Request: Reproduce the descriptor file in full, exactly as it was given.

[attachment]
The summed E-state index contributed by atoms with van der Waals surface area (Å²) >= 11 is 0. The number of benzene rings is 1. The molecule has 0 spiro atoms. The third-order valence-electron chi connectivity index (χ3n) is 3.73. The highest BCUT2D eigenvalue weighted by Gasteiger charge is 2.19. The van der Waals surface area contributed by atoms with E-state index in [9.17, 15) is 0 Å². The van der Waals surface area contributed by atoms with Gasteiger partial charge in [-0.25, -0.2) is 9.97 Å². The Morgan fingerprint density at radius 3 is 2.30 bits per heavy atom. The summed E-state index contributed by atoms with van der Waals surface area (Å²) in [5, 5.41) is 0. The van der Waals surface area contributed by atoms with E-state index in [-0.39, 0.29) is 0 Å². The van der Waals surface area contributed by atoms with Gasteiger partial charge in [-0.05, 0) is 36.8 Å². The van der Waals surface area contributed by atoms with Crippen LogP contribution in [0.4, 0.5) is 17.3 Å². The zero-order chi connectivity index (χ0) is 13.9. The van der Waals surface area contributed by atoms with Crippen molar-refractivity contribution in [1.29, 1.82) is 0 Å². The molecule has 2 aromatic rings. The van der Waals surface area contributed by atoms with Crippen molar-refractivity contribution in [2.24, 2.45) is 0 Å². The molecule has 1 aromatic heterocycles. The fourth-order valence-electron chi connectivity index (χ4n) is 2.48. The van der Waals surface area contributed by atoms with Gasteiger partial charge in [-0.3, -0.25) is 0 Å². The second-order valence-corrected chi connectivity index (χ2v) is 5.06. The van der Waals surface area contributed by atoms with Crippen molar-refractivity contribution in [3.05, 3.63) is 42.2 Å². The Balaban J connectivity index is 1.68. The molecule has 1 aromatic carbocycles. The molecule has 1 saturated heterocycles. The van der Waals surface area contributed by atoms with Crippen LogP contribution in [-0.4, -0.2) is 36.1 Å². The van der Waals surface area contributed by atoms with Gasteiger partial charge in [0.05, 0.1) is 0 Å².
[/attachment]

The summed E-state index contributed by atoms with van der Waals surface area (Å²) >= 11 is 0. The number of benzene rings is 1. The molecule has 0 spiro atoms. The third-order valence-electron chi connectivity index (χ3n) is 3.73. The highest BCUT2D eigenvalue weighted by Gasteiger charge is 2.19. The van der Waals surface area contributed by atoms with E-state index in [9.17, 15) is 0 Å². The van der Waals surface area contributed by atoms with Gasteiger partial charge in [-0.25, -0.2) is 9.97 Å². The Morgan fingerprint density at radius 3 is 2.30 bits per heavy atom. The summed E-state index contributed by atoms with van der Waals surface area (Å²) in [5, 5.41) is 0. The van der Waals surface area contributed by atoms with E-state index in [-0.39, 0.29) is 0 Å². The van der Waals surface area contributed by atoms with Gasteiger partial charge in [-0.05, 0) is 36.8 Å². The van der Waals surface area contributed by atoms with Crippen LogP contribution in [0.4, 0.5) is 17.3 Å². The zero-order chi connectivity index (χ0) is 13.9. The van der Waals surface area contributed by atoms with Crippen molar-refractivity contribution in [1.29, 1.82) is 0 Å². The molecule has 2 aromatic rings. The van der Waals surface area contributed by atoms with Crippen molar-refractivity contribution in [2.24, 2.45) is 0 Å². The molecule has 1 aromatic heterocycles. The fourth-order valence-electron chi connectivity index (χ4n) is 2.48. The van der Waals surface area contributed by atoms with Gasteiger partial charge in [-0.3, -0.25) is 0 Å². The second-order valence-corrected chi connectivity index (χ2v) is 5.06. The van der Waals surface area contributed by atoms with Crippen molar-refractivity contribution in [3.05, 3.63) is 42.2 Å². The Balaban J connectivity index is 1.68. The molecule has 1 aromatic carbocycles. The molecule has 1 saturated heterocycles. The van der Waals surface area contributed by atoms with Crippen LogP contribution in [-0.4, -0.2) is 36.1 Å². The van der Waals surface area contributed by atoms with Gasteiger partial charge in [0.05, 0.1) is 0 Å².